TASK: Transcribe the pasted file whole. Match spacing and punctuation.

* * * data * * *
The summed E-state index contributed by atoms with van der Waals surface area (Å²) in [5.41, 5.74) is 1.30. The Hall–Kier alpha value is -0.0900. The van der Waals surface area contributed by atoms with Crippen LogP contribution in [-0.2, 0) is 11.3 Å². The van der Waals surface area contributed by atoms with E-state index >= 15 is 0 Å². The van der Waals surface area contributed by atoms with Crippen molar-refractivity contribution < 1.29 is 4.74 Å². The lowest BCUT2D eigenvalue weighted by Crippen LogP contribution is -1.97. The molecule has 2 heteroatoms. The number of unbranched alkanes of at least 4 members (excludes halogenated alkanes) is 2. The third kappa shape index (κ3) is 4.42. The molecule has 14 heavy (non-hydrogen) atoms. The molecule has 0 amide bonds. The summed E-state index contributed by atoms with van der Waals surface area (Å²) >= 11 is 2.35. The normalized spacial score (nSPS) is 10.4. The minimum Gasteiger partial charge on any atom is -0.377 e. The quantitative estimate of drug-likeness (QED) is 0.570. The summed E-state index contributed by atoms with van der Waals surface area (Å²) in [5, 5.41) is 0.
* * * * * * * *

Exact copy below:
The summed E-state index contributed by atoms with van der Waals surface area (Å²) in [5.41, 5.74) is 1.30. The Hall–Kier alpha value is -0.0900. The van der Waals surface area contributed by atoms with Crippen LogP contribution in [-0.2, 0) is 11.3 Å². The van der Waals surface area contributed by atoms with E-state index >= 15 is 0 Å². The van der Waals surface area contributed by atoms with Crippen molar-refractivity contribution < 1.29 is 4.74 Å². The lowest BCUT2D eigenvalue weighted by Crippen LogP contribution is -1.97. The molecule has 2 heteroatoms. The number of unbranched alkanes of at least 4 members (excludes halogenated alkanes) is 2. The third kappa shape index (κ3) is 4.42. The molecule has 14 heavy (non-hydrogen) atoms. The molecule has 0 amide bonds. The summed E-state index contributed by atoms with van der Waals surface area (Å²) >= 11 is 2.35. The normalized spacial score (nSPS) is 10.4. The minimum Gasteiger partial charge on any atom is -0.377 e. The quantitative estimate of drug-likeness (QED) is 0.570. The summed E-state index contributed by atoms with van der Waals surface area (Å²) in [5, 5.41) is 0.